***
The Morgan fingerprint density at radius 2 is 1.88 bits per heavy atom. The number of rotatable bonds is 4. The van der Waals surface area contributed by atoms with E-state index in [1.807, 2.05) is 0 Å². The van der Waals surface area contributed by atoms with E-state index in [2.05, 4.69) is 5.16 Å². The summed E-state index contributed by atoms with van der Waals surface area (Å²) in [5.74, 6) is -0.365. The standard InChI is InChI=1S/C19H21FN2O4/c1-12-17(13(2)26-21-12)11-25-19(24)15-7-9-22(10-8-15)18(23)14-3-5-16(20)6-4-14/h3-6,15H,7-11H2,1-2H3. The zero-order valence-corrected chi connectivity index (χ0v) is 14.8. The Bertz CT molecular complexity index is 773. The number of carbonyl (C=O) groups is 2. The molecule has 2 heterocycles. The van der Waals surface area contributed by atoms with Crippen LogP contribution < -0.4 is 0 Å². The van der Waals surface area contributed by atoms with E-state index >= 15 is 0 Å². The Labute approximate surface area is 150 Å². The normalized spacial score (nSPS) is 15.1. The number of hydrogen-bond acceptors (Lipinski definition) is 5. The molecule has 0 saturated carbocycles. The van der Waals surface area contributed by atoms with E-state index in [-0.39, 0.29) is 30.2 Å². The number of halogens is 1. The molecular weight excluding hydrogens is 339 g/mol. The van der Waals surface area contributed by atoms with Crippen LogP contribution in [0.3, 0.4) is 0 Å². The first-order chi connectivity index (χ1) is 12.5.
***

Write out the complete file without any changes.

The Morgan fingerprint density at radius 2 is 1.88 bits per heavy atom. The number of rotatable bonds is 4. The van der Waals surface area contributed by atoms with E-state index in [1.807, 2.05) is 0 Å². The van der Waals surface area contributed by atoms with E-state index in [2.05, 4.69) is 5.16 Å². The summed E-state index contributed by atoms with van der Waals surface area (Å²) in [5.74, 6) is -0.365. The standard InChI is InChI=1S/C19H21FN2O4/c1-12-17(13(2)26-21-12)11-25-19(24)15-7-9-22(10-8-15)18(23)14-3-5-16(20)6-4-14/h3-6,15H,7-11H2,1-2H3. The zero-order valence-corrected chi connectivity index (χ0v) is 14.8. The Bertz CT molecular complexity index is 773. The number of carbonyl (C=O) groups is 2. The molecule has 2 heterocycles. The van der Waals surface area contributed by atoms with Crippen LogP contribution < -0.4 is 0 Å². The van der Waals surface area contributed by atoms with E-state index >= 15 is 0 Å². The Labute approximate surface area is 150 Å². The normalized spacial score (nSPS) is 15.1. The number of hydrogen-bond acceptors (Lipinski definition) is 5. The molecule has 0 saturated carbocycles. The van der Waals surface area contributed by atoms with E-state index in [-0.39, 0.29) is 30.2 Å². The number of halogens is 1. The molecular weight excluding hydrogens is 339 g/mol. The van der Waals surface area contributed by atoms with Crippen LogP contribution in [0.3, 0.4) is 0 Å². The first-order chi connectivity index (χ1) is 12.5.